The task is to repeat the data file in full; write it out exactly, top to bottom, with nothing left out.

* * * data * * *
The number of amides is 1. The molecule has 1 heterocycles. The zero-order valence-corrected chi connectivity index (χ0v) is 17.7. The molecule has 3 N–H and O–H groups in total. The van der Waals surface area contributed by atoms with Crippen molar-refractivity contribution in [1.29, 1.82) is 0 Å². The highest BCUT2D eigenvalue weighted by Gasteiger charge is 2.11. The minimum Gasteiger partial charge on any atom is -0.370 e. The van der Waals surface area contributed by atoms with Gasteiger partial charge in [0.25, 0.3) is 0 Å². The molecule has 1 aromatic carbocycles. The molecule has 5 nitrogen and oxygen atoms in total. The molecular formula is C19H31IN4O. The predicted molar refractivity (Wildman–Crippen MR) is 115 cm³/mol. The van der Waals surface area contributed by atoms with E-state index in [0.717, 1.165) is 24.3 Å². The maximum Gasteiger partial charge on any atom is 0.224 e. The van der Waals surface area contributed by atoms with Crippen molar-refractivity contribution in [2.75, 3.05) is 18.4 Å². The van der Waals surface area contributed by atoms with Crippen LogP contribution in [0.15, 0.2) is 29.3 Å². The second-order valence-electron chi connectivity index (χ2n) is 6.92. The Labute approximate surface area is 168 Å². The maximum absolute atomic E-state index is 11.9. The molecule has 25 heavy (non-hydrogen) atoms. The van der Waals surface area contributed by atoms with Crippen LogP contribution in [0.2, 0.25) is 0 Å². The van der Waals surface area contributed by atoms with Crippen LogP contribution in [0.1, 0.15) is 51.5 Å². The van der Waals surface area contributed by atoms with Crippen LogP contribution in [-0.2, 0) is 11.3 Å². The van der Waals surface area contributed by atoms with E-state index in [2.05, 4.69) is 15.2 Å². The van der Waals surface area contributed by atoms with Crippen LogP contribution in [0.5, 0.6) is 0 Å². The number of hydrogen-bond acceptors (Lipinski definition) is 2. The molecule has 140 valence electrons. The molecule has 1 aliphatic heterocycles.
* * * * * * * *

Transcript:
The number of amides is 1. The molecule has 1 heterocycles. The zero-order valence-corrected chi connectivity index (χ0v) is 17.7. The molecule has 3 N–H and O–H groups in total. The van der Waals surface area contributed by atoms with Crippen molar-refractivity contribution in [1.29, 1.82) is 0 Å². The highest BCUT2D eigenvalue weighted by Gasteiger charge is 2.11. The minimum Gasteiger partial charge on any atom is -0.370 e. The van der Waals surface area contributed by atoms with Gasteiger partial charge in [0.25, 0.3) is 0 Å². The molecule has 1 aromatic carbocycles. The molecule has 5 nitrogen and oxygen atoms in total. The molecular formula is C19H31IN4O. The predicted molar refractivity (Wildman–Crippen MR) is 115 cm³/mol. The van der Waals surface area contributed by atoms with E-state index in [0.717, 1.165) is 24.3 Å². The maximum Gasteiger partial charge on any atom is 0.224 e. The van der Waals surface area contributed by atoms with Crippen molar-refractivity contribution in [2.75, 3.05) is 18.4 Å². The van der Waals surface area contributed by atoms with Crippen LogP contribution in [0.15, 0.2) is 29.3 Å². The second-order valence-electron chi connectivity index (χ2n) is 6.92. The Labute approximate surface area is 168 Å². The maximum absolute atomic E-state index is 11.9. The molecule has 25 heavy (non-hydrogen) atoms. The van der Waals surface area contributed by atoms with Crippen LogP contribution in [0.2, 0.25) is 0 Å². The van der Waals surface area contributed by atoms with Crippen LogP contribution in [0.1, 0.15) is 51.5 Å². The van der Waals surface area contributed by atoms with Crippen LogP contribution in [-0.2, 0) is 11.3 Å². The van der Waals surface area contributed by atoms with E-state index in [2.05, 4.69) is 15.2 Å². The van der Waals surface area contributed by atoms with Crippen LogP contribution in [0.5, 0.6) is 0 Å². The number of hydrogen-bond acceptors (Lipinski definition) is 2. The molecule has 140 valence electrons. The molecule has 1 aliphatic heterocycles.